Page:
The characters were easy to imagine in my mind. I felt like I knew them and sometimes, that I was suffering along with them. As someone who has seen and dealt with friends and family who have suffered silently and alone with depression, anxiety, and the like, this novel really hit home with me.

This book was fantastic and a worthy contestant for the Giller! Ohlin is a talented writer, capable of weaving an intense and emotional story that will stay with you. I expect she will continue to provide wonderful pieces of Canadian literature. ( )
  loveofreading | Dec 29, 2013 |
Ohlin's project is quite ambitious: retracing the complex lives of three characters through various ages. She does this with some success, delving into the inner thoughts and emotions, explaining behaviours and heart-aches through experiences, tenuously linking the lives of the characters as they touch each other in seemingly profound ways.

Curiously, however, that is not enough. There is too much explaining about who the characters are and where they come from, but they don't grow into who they are; they are merely the product of their experiences. There is a reflection on life and death, its mysteries, but that ultimate question: "what are birth and death?" is left unanswered, leaving the book without substance and the end flat.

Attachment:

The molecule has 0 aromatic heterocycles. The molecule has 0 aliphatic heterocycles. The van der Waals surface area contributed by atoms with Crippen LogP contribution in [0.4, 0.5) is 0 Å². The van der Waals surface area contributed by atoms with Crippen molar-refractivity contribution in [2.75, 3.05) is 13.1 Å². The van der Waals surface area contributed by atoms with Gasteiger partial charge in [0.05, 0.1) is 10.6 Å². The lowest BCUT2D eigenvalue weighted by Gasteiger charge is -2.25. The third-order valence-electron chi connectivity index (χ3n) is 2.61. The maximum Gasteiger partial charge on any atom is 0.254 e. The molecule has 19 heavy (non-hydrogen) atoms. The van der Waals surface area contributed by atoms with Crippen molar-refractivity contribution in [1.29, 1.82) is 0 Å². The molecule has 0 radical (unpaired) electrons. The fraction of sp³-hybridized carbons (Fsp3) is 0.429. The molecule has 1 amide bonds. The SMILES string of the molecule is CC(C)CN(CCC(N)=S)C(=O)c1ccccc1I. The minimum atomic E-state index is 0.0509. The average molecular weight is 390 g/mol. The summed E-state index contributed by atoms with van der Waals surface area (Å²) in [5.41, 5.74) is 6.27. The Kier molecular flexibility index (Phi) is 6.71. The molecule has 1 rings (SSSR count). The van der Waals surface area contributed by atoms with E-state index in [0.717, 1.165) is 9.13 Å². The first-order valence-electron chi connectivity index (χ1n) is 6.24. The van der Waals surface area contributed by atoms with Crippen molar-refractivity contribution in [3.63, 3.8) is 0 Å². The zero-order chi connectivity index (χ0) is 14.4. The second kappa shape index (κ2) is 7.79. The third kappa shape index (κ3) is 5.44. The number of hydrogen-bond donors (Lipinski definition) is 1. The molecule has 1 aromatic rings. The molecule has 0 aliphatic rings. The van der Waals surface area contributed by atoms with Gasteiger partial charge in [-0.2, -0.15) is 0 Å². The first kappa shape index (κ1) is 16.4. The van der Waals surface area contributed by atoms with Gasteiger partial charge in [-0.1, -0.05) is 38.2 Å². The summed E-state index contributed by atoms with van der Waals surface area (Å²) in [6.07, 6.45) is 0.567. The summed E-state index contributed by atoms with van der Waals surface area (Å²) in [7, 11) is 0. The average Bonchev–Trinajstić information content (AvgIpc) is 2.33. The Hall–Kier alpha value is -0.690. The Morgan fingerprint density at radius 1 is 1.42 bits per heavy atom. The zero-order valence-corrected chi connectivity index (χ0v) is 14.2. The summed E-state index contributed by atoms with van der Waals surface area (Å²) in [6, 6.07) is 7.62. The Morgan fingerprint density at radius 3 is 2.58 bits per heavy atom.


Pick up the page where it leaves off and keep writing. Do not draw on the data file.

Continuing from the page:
While I enjoyed reading it, and felt kindly towards the characters and their plights, this is not a book that will stay with me. ( )
  Cecilturtle | Aug 4, 2013 |
What happens inside, behind closed doors, in private moments, and in minds and hearts: that's the stuff of Alix Ohlin's novel.

"'He wouldn’t let me in,' she said, 'and I refused to stay out.'"

Mitch's mother says that of his father. She is not a character with whom readers spend a lot of time, but her statement resonates throughout Inside.

The characters with whom readers do spend time?

First, Grace, who is a therapist in Montreal, when readers meet her in 1996.

Next, Anne, to whom readers are introduced as one of Grace's patients when Annie is a teenager.

And Mitch, whose first appearance is in Grace's segment (she met him when he was a graduate student and she was beginning to study psychology), but readers meet him directly in Iqaluit, in 2006.